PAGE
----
The TCDM (Thermal Compensation Device Mechanism) is another "Martian" peculiarity of the SEIS seismometer. Clearly visible on the pendulum, this clever device allows the instrument to compensate for the variations in temperature that will affect its working environment, i.e. the vacuum conditions inside the titanium sphere. This passive mechanism adjusts the pendulum’s centre of gravity in response to temperature variations.

    Despite all the care taken to thermally insulate the pendulums and the application of multiple protective barriers (low emissivity on the inside surface of the sphere, RWEB thermally protective cover, and the WTS), changes in temperature inside the sphere are inevitable. These will be +/- 5°C in winter and will exceed +/- 10°C in summer, with mean operating temperatures of -50°C in winter and -25°C in summer. These temperature variations need to be quantified and compensated for to allow the pendulums to operate at the performance level that scientists require.

    Project engineers have therefore designed the TCDM—Thermal Compensation Device Mechanism—an ingenious mechanism attached to the moving part of the pendulum and comprising two small elements that look rather like miniature TV antennas or “ears” connected by a shaft via a central high-precision stepper motor.

    These two antenna-shaped Thermal Compensation Devices (TCDs), positioned at each end of the TCDM shaft, are made of two different interleaved metals. Each metal has a different coefficient of expansion, so when the temperature changes, one barely expands or retracts at all, while the other expands or retracts significantly. It is this change in volume that subtly alters the pendulum's centre of gravity.

    When the temperature rises inside the sphere, the TCDM will elongate in one direction rather like an accordion in an attempt to minimize the impact of the increasing temperature on the pendulum. Conversely, when the temperature falls, the TCDM will retract in order to neutralize the effects of the drop in temperature on the seismic sensor.

    Location of the TCDM on the VBB pendulum (© IPGP/David Ducros).Location of the TCDM on the VBB pendulum (© IPGP/David Ducros).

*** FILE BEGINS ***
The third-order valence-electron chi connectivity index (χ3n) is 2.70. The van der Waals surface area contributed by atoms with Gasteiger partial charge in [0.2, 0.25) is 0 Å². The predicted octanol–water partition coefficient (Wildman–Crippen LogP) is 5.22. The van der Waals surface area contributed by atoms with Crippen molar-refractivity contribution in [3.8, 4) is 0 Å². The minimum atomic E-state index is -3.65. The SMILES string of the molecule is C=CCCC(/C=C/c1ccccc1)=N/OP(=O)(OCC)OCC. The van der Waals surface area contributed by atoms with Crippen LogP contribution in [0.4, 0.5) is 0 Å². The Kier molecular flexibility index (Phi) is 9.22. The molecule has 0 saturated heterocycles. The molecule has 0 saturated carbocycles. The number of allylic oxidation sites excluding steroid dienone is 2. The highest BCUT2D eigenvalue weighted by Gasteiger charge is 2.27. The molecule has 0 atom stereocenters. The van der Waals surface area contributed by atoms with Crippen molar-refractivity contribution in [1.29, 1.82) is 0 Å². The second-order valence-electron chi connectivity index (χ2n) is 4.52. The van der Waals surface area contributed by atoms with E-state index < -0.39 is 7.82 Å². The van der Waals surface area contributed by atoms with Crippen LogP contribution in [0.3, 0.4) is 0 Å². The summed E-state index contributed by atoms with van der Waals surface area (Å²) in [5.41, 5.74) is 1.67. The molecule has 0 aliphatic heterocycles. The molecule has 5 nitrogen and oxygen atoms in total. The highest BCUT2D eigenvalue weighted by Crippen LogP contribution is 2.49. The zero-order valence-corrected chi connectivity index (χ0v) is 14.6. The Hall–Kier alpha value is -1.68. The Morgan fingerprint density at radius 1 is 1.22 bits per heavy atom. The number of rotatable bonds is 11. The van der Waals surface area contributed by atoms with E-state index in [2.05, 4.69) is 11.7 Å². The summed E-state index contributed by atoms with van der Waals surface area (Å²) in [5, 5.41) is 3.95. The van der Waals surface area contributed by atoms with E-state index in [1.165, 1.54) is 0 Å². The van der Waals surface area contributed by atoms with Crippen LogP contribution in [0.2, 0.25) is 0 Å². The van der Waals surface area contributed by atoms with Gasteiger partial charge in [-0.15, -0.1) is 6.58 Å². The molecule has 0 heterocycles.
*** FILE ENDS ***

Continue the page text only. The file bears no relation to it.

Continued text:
When the temperature rises inside the sphere, the TCDM will elongate in one direction rather like an accordion in an attempt to minimize the impact of the increasing temperature on the pendulum. Conversely, when the temperature falls, the TCDM will retract in order to neutralize the effects of the drop in temperature on the seismic sensor.

    Digital model of the TCDM, here in its vertical position (parallel to the field of gravity vector) (© IPGP)Digital model of the TCDM, here in its vertical position (parallel to the field of gravity vector) (© IPGP) Once on Mars, if the seismometer appears insensitive to Martian temperature variations, the TCDM will be positioned parallel to the field of gravity vector so as to have a weak influence. If, on the other hand, thermal sensitivity inside the sphere appears significant, the TCDM will be aligned perpendicular to the gravity vector so as to effectively counteract temperature fluctuations.

    Last updated: 25 October 2016

  • A ceramic electrode used in the DCS, which is capable of resolving ground displacements equivalent to a tenth of the radius of a hydrogen atom over periods in the order of one second (© Hervé Piraud / IPGP / SODERN)
A ceramic electrode used in the DCS, which is capable of resolving ground displacements equivalent to a tenth of the radius of a hydrogen atom over periods in the order of one second (© Hervé Piraud / IPGP / SODERN)

    The Differential Capacity Sensor (DCS) measures the displacements of the pendulum’s moving part

    The differential capacity sensor (DCS) is vital to the SEIS pendulums. This is the sensor with the heavy responsibility of measuring the tiniest displacement of the moving part relative to the fixed frame. It must be as capable of registering very rapid movements of the ground as long-duration displacements that can last several thousand seconds.

    The DCS is at the opposite end of the pivot. Here, the moving part of the SEIS pendulum can translate freely between two fixed zones in an aperture known as the airgap. The space between the mobile mass and the airgap is very small; it measures 150 microns though, as we shall see, just a fraction of this travel space will actually be used by the seismometer as it reacts to seismic events (the pivot itself can move through only 50 microns).

    Both the airgap and the pendulum’s mobile mass carry electrodes etched onto small ceramic plates. The difference in electrical capacitance between the electrode of the mobile mass and the associated electrode mounted on the fixed part above and below the mass allows the motion of the moving part relative to the fixed part to be quantified very precisely. Capacitance is a unit expressed in farads that measures the quantity of electrical charge between two electrodes.